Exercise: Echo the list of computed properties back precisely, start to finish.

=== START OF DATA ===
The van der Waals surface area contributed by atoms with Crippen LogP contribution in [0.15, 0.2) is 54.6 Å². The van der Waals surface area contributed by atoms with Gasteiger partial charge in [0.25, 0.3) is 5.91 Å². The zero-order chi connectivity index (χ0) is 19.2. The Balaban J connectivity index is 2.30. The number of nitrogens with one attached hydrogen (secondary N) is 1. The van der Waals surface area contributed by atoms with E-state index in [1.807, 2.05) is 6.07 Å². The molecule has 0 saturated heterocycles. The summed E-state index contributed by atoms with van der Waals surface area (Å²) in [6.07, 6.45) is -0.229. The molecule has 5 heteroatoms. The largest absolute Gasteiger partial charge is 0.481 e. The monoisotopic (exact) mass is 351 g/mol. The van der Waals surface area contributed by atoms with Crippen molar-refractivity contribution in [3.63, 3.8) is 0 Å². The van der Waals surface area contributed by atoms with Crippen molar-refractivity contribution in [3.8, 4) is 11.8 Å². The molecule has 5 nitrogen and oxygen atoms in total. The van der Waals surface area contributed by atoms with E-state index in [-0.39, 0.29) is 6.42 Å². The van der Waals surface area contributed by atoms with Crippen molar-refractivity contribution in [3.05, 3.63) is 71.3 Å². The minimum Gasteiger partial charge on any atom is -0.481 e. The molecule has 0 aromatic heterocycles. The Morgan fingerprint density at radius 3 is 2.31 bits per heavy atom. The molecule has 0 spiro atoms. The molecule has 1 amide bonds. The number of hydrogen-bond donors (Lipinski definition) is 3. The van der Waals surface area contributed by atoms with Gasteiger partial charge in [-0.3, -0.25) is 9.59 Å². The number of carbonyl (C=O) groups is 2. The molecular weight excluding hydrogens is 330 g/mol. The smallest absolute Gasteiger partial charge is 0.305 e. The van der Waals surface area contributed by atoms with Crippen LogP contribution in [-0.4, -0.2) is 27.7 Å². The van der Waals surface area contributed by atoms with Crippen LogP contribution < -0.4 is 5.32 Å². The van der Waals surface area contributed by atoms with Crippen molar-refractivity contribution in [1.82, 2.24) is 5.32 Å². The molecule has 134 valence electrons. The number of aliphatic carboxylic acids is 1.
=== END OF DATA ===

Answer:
The van der Waals surface area contributed by atoms with Crippen LogP contribution in [0.15, 0.2) is 54.6 Å². The van der Waals surface area contributed by atoms with Gasteiger partial charge in [0.25, 0.3) is 5.91 Å². The zero-order chi connectivity index (χ0) is 19.2. The Balaban J connectivity index is 2.30. The number of nitrogens with one attached hydrogen (secondary N) is 1. The van der Waals surface area contributed by atoms with E-state index in [1.807, 2.05) is 6.07 Å². The molecule has 0 saturated heterocycles. The summed E-state index contributed by atoms with van der Waals surface area (Å²) in [6.07, 6.45) is -0.229. The molecule has 5 heteroatoms. The largest absolute Gasteiger partial charge is 0.481 e. The monoisotopic (exact) mass is 351 g/mol. The van der Waals surface area contributed by atoms with Crippen molar-refractivity contribution in [3.63, 3.8) is 0 Å². The van der Waals surface area contributed by atoms with Crippen molar-refractivity contribution in [3.8, 4) is 11.8 Å². The molecule has 5 nitrogen and oxygen atoms in total. The van der Waals surface area contributed by atoms with E-state index in [-0.39, 0.29) is 6.42 Å². The van der Waals surface area contributed by atoms with Crippen molar-refractivity contribution in [3.05, 3.63) is 71.3 Å². The minimum Gasteiger partial charge on any atom is -0.481 e. The molecule has 0 aromatic heterocycles. The Morgan fingerprint density at radius 3 is 2.31 bits per heavy atom. The molecule has 0 spiro atoms. The molecule has 1 amide bonds. The number of hydrogen-bond donors (Lipinski definition) is 3. The van der Waals surface area contributed by atoms with Gasteiger partial charge in [-0.3, -0.25) is 9.59 Å². The number of carbonyl (C=O) groups is 2. The molecular weight excluding hydrogens is 330 g/mol. The smallest absolute Gasteiger partial charge is 0.305 e. The van der Waals surface area contributed by atoms with Crippen LogP contribution in [-0.4, -0.2) is 27.7 Å². The van der Waals surface area contributed by atoms with Crippen LogP contribution < -0.4 is 5.32 Å². The van der Waals surface area contributed by atoms with Crippen molar-refractivity contribution in [1.82, 2.24) is 5.32 Å². The molecule has 134 valence electrons. The number of aliphatic carboxylic acids is 1.